On The Record: An Interview with Tax Expert John Petersen


ARLINGTON, Va. -- John E. Petersen, director of the Government Finance Group, a financial advisory and research firm based in Arlington, Va., recently discussed the Internet tax debate and other key issues with Stateline.org senior writer Blair S. Walker.

A recent appointee to Virginia's tax commission, Petersen writes a regular finance column for "Governing" magazine and last year authored a study on the future of Michigan's state and local taxation.

Stateline.org: Do think the Internet taxation issue will ultimately wreak major economic havoc on the states, or has the whole thing been overblown?

Petersen: I think that for certain states it could be quite a problem. You can't generalize for all states -- not all are heavily reliant on the sales tax. But, as highlighted by the Internet taxation issue, you have this ongoing problem of accelerating erosion of the tax base.

Stateline.org: Which states would be damaged most by not being able to tax goods sold over the Internet?

Petersen: The state of Texas, the state of Louisiana -- virtually all of the states in the South and West have typically relied fairly heavily on the sales tax. And you have certain states in the East, like New York, that have a pretty stiff sales tax.

Stateline.org: Virginia Gov. James Gilmore has been quite vocal in his opposition to levying a sales tax on Internet commerce. Why?

Petersen: Well, I'm certainly aware of the governor's position on this -- again, the tax commission is made up of independent individuals, so I don't represent anyone. But the governor's attitude, I think, springs from two sources. One is that he's very aware of the role that high-tech industries and the Internet play in the Virginia economy. As you know, we're the home of AOL and a lot of other high-tech companies, so he's sensitive about preserving an environment for them. Secondly, I think that philosophically the governor feels that wherever a tax can be constrained or diminished, that's probably a positive thing.

Stateline.org:You've stated that the next economic downturn will probably affect the states a lot differently than in the past. In what regard?

Petersen: One of the things that I've seen happen -- and the sales tax is a good example -- is a narrowing of the tax base. The good times and prosperity (that states currently enjoy) in some cases has led to a change in the tax base, something I think you need to view with a good deal of caution. And which is probably going to add to the volatility of revenues in the future. During a downswing, that can be a very difficult problem.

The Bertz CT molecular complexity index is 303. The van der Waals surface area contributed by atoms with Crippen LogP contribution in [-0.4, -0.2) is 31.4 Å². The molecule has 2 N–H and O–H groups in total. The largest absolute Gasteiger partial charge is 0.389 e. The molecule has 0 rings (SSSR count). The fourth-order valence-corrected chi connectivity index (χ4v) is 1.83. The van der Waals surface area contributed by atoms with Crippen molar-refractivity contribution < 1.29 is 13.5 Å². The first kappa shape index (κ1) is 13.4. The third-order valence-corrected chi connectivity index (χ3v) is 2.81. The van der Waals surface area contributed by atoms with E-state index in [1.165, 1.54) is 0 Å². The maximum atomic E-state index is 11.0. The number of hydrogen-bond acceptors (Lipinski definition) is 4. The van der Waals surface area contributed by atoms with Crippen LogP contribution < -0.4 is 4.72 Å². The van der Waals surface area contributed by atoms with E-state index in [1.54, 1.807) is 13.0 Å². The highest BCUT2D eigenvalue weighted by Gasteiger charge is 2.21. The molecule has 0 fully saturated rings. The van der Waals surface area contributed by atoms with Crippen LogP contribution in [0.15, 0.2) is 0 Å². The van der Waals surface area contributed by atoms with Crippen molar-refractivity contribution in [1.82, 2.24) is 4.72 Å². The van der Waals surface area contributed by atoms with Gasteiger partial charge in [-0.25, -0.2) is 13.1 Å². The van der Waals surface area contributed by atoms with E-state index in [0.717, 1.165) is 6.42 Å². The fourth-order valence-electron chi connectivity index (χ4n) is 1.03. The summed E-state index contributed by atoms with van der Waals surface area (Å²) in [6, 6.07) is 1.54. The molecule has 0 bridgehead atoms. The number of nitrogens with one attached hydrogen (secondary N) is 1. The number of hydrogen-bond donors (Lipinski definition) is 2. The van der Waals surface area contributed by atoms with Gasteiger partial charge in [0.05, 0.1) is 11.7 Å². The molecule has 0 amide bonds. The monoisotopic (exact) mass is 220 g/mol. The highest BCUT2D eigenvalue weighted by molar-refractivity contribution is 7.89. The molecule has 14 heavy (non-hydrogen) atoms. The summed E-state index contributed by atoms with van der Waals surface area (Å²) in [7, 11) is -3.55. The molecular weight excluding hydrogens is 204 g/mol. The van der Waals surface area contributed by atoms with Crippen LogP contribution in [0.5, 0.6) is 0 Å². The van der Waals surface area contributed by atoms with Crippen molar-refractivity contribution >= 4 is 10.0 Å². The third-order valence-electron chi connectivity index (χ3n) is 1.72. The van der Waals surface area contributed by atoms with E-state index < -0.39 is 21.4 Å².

Stateline.org:Which states are well-positioned to weather an economic downturn?

Petersen: I think states that have avoided permanent tax cuts. Texas is a state that has followed policies designed not to add volatility to its tax base. But some states, like Tennessee for example, have had some real problems because of their tax policies.

Stateline.org: Excluding Virginia, point out a state that's done innovative things fiscally.

Petersen: An example would be the state of Maryland. Maryland has one of the revenue systems that allows the localities to tap into the income tax. They have a piggyback system. I believe it's about the only `pure' piggyback system around.

Stateline: Which states could have been more prudent in handling their fiscal responsibilities?

Petersen: Well . . . let me say that one of the states that has had an ongoing problem in my opinion has been the state of Louisiana. The property tax in Louisiana is almost strictly a commercial tax. It has a very, very high effective exemption level, and I guess this is rooted in a populist notion of simply not taxing homeowners. I think that that's very questionable, in view of the fact that many local government services really are for the benefit of property.

Stateline.org: What state fiscal trends do you see emerging in 2000?

Petersen: Keep your eye out for the slowdown, which is bound to come. Certainly, the indications are that the Fed is cranking up the interest rates. They are now back to levels they were in 1996. And increasing inflation is now an emerging problem.

Stateline.org: Given that states have enjoyed tremendous economic prosperity over the last five to 10 years, are you concerned they may not be able to turn on a dime when an economic downturn does arrive?

Petersen: To the degree that they have rainy day funds, hopefully they can buy some time. And certainly their overall financial condition is about as good as it's ever been. I'm not too concerned about the ability of state governments to move fairly rapidly. I don't think we're looking at any precipitous situations, but it can be strenuous for a couple of years as they go through reductions.


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